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Aoun Evacuates 700 Lebanese Soldiers From Besieged Base : Civil war: Action averts another close-quarters clash with Geagea's Lebanese Forces. But there is no sign that a cease-fire will hold.

February 19, 1990|NICK B. WILLIAMS Jr. | TIMES STAFF WRITER

NICOSIA, Cyprus — Under the cloak of a fragile cease-fire, Maj. Gen. Michel Aoun on Sunday evacuated 700 of his loyalist Lebanese soldiers from a besieged helicopter base.

Aoun's able-bodied troops were transported in buses to the mountain town of Bikfaya, while the wounded left the base by ambulance to nearby hospitals. The helicopter base, manned by a loyalist commando unit, had come under heavy fire from the general's Christian rival, the Lebanese Forces militia.

It was not immediately known what had become of 12 attack helicopters reportedly based there.

The evacuation of the Adma base outside the port of Juniyah averted another close-quarters clash between Aoun's men and the Lebanese Forces. But there was no sign that the cease-fire--the 12th in 18 days of fighting--would lead to a lasting settlement of the struggle for military supremacy in Lebanon's Christian heartland.

The truce was hammered out Saturday night by representatives of Patriarch Nasrallah Sfeir, primate of the Maronite church, Lebanon's dominant Christian faith. Neither Aoun nor Samir Geagea made any concession of power in accepting the truce.

Aoun has demanded that the militia disband and acknowledge his loyalists as the sole legitimate military power in the country. Aoun himself, however, has been dismissed as commander of the Lebanese army by Elias Hrawi, the three-month president of an internationally recognized Beirut regime. Hrawi, Aoun and Geagea all are Maronites.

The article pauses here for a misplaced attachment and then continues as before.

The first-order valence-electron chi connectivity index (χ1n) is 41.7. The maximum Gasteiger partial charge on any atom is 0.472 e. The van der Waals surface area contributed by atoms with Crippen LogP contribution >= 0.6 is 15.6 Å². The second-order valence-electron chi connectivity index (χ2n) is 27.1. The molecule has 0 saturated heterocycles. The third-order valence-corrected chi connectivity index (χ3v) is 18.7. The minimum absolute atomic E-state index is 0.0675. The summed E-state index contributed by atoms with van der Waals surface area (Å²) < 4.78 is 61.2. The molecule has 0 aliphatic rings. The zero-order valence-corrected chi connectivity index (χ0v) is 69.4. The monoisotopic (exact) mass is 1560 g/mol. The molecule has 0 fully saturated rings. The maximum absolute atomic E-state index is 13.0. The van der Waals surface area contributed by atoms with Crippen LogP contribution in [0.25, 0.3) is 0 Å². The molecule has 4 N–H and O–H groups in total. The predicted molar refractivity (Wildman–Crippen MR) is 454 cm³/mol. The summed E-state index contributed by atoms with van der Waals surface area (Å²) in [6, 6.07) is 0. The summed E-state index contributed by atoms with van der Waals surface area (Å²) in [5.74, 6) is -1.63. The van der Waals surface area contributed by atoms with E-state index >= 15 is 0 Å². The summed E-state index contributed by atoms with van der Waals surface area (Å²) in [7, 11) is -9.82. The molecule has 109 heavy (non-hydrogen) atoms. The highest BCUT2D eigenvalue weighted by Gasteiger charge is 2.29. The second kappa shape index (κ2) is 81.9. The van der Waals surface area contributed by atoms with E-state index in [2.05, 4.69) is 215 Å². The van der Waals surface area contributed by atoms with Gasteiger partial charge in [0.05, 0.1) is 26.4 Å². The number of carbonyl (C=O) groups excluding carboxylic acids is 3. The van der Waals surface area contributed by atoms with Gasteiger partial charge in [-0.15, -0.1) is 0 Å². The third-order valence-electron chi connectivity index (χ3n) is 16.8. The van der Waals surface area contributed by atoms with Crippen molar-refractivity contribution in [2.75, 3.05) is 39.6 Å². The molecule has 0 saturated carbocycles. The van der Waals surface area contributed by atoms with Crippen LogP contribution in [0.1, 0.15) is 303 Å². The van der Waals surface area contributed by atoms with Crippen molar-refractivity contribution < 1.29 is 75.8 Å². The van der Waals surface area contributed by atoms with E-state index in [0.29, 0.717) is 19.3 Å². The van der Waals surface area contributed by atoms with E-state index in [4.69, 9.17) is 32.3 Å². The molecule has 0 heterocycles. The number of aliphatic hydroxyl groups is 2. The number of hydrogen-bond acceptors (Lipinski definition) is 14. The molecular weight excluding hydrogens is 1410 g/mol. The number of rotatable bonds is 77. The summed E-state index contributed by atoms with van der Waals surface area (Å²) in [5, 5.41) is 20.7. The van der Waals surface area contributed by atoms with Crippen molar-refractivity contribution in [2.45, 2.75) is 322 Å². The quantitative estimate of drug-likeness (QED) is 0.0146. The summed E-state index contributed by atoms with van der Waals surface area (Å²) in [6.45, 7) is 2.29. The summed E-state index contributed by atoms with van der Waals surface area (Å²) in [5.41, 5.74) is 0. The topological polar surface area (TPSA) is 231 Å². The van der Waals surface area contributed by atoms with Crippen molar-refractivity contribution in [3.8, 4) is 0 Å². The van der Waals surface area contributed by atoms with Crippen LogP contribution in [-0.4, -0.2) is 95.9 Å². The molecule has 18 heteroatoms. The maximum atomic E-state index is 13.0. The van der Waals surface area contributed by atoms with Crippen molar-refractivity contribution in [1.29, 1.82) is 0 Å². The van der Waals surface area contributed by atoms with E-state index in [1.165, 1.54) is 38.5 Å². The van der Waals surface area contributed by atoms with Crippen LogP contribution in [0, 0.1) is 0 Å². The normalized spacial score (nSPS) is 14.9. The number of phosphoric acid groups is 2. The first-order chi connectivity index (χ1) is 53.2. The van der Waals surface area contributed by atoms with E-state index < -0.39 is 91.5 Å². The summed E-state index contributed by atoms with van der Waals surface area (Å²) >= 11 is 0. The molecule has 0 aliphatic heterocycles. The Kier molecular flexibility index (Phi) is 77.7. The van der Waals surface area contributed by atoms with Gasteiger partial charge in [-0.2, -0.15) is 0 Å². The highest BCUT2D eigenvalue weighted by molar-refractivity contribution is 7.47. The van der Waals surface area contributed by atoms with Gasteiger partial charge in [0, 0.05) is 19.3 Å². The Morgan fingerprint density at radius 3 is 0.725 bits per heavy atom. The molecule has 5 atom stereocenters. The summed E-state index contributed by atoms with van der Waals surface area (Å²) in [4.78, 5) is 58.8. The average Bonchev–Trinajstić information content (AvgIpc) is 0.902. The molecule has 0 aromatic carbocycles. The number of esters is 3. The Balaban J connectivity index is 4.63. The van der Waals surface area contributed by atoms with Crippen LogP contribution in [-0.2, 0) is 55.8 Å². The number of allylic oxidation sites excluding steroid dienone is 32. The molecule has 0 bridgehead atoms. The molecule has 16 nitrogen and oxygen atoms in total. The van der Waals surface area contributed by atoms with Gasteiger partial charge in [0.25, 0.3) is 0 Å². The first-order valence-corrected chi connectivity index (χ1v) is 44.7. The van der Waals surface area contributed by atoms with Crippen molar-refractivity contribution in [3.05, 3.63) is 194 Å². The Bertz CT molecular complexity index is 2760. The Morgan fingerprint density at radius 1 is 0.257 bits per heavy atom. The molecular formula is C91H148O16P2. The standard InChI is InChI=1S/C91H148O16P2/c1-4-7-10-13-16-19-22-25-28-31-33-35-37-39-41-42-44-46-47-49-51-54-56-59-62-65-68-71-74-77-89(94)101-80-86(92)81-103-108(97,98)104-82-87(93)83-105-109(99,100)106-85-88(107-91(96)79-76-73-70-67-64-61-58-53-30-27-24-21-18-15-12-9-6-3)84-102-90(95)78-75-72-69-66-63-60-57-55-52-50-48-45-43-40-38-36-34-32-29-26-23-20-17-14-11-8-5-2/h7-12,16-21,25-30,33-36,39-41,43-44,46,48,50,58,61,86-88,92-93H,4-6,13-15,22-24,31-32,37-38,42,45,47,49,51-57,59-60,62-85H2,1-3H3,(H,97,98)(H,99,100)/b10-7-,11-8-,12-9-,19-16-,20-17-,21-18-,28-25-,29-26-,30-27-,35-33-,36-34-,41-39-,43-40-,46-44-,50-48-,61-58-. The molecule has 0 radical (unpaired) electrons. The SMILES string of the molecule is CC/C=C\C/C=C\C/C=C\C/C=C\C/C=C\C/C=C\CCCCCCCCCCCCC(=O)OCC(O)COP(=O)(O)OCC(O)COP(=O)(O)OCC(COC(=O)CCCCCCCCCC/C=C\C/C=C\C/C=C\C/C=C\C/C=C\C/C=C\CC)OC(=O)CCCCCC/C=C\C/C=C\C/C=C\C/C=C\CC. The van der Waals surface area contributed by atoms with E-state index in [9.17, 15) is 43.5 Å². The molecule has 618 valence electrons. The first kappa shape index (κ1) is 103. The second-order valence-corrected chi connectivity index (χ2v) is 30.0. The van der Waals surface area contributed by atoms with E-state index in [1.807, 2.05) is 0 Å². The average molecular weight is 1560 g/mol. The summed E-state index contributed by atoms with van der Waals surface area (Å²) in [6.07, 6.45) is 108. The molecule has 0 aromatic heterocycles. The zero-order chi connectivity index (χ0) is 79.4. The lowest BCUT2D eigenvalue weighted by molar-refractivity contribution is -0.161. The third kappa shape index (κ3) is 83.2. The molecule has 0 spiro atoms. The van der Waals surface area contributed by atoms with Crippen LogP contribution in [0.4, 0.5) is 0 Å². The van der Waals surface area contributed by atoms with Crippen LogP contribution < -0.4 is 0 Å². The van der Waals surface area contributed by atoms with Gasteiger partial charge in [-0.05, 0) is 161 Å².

This round of fighting, among the fiercest of the 15-year civil war, has yet to sweep in Lebanon's Muslim forces. But Aoun, directing his men from his bunker headquarters at the presidential palace at Baabda outside East Beirut, has declared his aim as consolidation of Christian forces to present a unified front against a 40,000-man Syrian occupation army.

The militiamen and Aoun's American-trained battalions face each other in the densely populated neighborhoods of East Beirut and along the mountainous quarters of the Christian enclave. During the day Sunday, rocket and mortar fire was heard sporadically in the mountains, but no heavy shelling or ground movements were reported.

According to some reports, the next battle is likely to take place in the Ashrafiyeh district, a militia-controlled residential neighborhood abutting the Green Line separating the Muslim and Christian sectors of the capital. An Associated Press reporter, after Friday's bitter fighting that drove the militia from the adjoining district of Ain Rummaneh, quoted an Aoun loyalist as saying: "We are taking a short rest before we start uprooting them from Ashrafiyeh."

Ashrafiyeh has been badly damaged in previous fighting during the civil war. The narrow streets and two- and three-story apartment buildings would aid Geagea's lightly armed militiamen in a conflict with Aoun's tank-led forces.

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